Corporate counsel around the region are keeping law firms on their toes with a demand for high quality and affordable legal advice, writes Vandana Chatlani

How much are you willing to pay for a lawyer’s time? For some corporate counsel, spending a large amount is justified if a law firm delivers prompt, precise and comprehensive advice. “We believe price consideration should in no way defeat the quality of the work we look for when we instruct a law firm,” says an in-house counsel with a top state-owned insurance company in China.

Corporate counsel have also started to claw back much of the work they once outsourced, turning to private law practitioners only when absolutely necessary. Many have mastered the art of running a tight ship to manage their legal spending – training lawyers in-house, relying on technology, standardizing templates and documents, and sharpening their negotiation skills if money is to be spent on hiring external lawyers.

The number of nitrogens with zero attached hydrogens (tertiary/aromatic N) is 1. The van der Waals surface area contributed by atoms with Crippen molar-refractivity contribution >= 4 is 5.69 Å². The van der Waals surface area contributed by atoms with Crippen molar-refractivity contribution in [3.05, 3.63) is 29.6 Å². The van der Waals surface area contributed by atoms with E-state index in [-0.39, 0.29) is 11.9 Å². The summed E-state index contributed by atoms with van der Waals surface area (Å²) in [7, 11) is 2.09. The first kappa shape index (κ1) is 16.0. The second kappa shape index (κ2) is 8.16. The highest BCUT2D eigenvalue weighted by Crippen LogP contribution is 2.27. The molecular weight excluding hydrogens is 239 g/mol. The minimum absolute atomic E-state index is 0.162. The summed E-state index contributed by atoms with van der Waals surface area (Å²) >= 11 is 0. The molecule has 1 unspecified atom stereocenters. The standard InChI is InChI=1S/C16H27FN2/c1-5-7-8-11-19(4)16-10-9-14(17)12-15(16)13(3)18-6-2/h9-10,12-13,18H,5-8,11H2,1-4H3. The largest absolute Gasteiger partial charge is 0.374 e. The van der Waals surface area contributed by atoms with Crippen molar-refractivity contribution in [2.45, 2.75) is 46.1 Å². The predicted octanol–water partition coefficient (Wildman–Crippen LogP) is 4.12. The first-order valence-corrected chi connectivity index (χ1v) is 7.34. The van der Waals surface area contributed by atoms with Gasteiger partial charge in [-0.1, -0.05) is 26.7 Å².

This focus on controlling legal budgets has translated into fee pressure and increasing rivalry among domestic and international law firms. Across Asia, firms are looking for new revenue models and ways to stay profitable by offering competitive rates, strengthening practice areas, hiring new talent and opening new offices.

Zhang Zhi, co-founder of V&T Law Firm in Beijing, says the legal services market in China has become “a buyer’s market” due to a substantial rise in the number of legal practitioners and “fierce competition between law firms”.

Jacqueline-Zhao-Marketing-Manager-Merits-&-Tree,-Beijing

Jacqueline Zhao, a marketing manager at Merits & Tree in Beijing, agrees with this assessment, saying China’s legal services market “is becoming increasingly price-sensitive, and most firms have definitely been impacted”. She adds: “Price competition exists all the time and is much more severe than before.”

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